WHO Stresses Early Detection for Cancer

Cancer that is diagnosed too late has resulted in millions of people enduring suffering that could have been prevented and premature death. Cancer victims and survivors in Connecticut may be interested in learning that the World Health Organization wants to focus on detecting and treating the disease earlier.

According to a report released by WHO, early detection and prompt treatment are critical to the survival of people who have cervical, breast or colorectal cancers. These practices also diminish the financial impact of cancer as the cost of treatment is significantly less when the disease is in its early stages. People with cancer may also continue to work and provide financial support for their families if they are able to receive effective cancer treatments in time.

Cancer is the cause of almost one out of every six deaths in the world. In 2010, the disease was responsible for an estimated $1.16 trillion in healthcare expenses and loss of productivity. The report noted that less well-off countries experienced greater difficulties due the shortage of diagnostic services such as imaging as well as laboratory and pathology skills.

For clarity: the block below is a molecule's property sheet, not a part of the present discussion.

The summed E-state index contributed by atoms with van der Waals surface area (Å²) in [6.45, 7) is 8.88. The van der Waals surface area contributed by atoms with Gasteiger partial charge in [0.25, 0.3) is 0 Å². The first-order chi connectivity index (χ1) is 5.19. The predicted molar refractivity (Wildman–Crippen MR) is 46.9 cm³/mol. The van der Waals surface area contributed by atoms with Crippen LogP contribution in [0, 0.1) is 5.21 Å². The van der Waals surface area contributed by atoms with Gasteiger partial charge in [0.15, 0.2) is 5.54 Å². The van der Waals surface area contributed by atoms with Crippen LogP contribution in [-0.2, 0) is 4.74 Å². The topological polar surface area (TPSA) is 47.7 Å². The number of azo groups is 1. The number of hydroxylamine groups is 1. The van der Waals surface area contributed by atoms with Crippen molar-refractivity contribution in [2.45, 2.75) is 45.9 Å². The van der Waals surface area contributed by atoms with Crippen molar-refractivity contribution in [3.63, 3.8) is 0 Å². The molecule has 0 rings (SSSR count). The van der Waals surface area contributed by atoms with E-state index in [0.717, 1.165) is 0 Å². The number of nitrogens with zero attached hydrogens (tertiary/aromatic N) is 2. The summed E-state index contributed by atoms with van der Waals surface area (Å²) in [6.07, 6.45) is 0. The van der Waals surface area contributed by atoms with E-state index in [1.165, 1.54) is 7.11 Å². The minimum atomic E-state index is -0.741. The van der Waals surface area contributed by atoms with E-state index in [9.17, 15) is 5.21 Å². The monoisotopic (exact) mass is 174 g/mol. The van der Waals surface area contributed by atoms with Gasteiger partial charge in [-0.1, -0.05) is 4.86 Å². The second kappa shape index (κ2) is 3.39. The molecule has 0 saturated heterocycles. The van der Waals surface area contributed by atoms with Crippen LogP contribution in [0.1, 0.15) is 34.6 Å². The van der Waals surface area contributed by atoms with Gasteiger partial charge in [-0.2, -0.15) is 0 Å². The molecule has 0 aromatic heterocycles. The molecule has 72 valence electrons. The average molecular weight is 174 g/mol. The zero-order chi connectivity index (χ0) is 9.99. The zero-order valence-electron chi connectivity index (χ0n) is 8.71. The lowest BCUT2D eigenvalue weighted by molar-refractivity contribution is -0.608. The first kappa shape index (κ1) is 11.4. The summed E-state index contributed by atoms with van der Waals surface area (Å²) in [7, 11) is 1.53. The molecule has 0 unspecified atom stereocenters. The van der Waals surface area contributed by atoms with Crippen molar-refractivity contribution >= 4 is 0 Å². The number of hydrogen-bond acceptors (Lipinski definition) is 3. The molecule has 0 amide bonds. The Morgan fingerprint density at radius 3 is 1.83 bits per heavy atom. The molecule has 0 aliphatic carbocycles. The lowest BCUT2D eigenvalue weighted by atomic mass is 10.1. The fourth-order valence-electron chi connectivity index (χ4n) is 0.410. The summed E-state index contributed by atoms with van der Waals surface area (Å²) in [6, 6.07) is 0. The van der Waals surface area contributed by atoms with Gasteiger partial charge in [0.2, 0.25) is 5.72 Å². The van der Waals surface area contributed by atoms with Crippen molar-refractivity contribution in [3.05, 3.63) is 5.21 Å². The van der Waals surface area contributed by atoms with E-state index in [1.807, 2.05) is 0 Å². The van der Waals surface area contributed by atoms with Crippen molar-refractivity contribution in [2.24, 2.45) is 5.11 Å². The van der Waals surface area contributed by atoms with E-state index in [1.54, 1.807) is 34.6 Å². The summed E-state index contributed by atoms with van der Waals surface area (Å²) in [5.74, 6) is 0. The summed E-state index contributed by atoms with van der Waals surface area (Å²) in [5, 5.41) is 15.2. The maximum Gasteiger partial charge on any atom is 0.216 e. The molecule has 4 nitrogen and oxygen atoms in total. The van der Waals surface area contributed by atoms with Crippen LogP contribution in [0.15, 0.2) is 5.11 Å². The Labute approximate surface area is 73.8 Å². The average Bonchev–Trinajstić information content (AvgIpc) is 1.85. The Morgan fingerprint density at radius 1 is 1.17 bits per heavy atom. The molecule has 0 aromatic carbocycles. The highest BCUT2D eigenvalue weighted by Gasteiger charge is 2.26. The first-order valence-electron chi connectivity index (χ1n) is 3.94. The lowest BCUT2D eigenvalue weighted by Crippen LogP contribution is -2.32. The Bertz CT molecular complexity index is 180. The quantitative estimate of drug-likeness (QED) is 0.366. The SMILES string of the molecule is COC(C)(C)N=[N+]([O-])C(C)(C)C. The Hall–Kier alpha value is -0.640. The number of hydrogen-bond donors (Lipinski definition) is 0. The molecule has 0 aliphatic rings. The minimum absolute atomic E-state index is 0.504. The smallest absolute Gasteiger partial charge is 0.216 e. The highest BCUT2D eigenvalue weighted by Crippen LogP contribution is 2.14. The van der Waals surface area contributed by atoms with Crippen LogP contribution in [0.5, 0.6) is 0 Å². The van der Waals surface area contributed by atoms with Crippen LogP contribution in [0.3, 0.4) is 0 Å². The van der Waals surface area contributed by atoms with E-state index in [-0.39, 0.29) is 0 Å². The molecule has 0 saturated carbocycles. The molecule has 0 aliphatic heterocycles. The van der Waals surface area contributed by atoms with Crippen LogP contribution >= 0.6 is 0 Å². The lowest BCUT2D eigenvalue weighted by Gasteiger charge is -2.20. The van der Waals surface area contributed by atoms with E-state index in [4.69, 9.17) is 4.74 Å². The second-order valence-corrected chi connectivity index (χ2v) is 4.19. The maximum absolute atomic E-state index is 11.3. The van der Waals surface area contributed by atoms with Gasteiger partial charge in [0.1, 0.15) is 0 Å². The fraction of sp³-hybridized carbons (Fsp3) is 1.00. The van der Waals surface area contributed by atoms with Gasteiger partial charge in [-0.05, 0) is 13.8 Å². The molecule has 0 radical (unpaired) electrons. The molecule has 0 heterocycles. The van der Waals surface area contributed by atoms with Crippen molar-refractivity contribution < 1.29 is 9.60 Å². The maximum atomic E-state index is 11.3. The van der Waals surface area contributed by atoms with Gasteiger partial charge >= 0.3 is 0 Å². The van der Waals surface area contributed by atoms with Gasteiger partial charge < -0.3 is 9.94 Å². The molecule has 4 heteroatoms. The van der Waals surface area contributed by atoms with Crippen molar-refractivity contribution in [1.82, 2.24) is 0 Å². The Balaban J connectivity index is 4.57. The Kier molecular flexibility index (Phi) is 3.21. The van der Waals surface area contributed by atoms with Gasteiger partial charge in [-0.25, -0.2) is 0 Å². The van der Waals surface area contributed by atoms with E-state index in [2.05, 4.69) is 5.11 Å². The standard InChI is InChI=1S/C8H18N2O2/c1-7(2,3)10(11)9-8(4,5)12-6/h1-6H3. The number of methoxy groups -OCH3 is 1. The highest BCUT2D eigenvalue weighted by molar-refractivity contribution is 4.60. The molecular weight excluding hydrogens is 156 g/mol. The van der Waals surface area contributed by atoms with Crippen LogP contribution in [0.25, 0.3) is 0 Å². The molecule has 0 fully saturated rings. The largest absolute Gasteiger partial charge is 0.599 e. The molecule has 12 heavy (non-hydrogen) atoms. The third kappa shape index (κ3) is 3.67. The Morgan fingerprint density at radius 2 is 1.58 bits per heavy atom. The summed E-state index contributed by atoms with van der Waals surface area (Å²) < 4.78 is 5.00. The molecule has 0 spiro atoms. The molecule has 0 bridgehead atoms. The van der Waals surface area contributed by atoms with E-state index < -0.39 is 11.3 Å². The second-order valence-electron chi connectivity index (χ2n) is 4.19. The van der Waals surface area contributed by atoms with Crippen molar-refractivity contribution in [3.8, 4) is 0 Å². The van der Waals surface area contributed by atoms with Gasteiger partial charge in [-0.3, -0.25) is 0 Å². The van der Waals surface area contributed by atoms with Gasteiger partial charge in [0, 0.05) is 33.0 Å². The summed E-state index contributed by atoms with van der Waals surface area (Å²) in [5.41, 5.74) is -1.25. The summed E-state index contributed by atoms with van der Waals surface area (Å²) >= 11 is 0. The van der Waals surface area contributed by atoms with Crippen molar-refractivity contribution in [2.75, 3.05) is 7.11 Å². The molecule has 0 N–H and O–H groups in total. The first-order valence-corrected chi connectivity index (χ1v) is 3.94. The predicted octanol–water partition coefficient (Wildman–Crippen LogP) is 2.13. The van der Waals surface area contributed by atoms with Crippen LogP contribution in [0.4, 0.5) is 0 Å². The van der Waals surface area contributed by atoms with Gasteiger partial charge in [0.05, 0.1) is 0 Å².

Countries are being urged to make basic, efficient and low-cost cancer diagnosis and treatment services a priority. Reducing the number of cases in which patients are required to pay for their cancer care out of their own funds, which prevent many from seeking treatment, is another important concern.

A cancer misdiagnosis may result in a worsened condition such as the spread of the disease, delayed treatment or death. Individuals whose cancer was not diagnosed properly may have cause to file malpractice suits. A medical malpractice attorney may work to hold the negligent physician who is responsible for the misdiagnosis as well as the hospital at which he or she is employed financially responsible.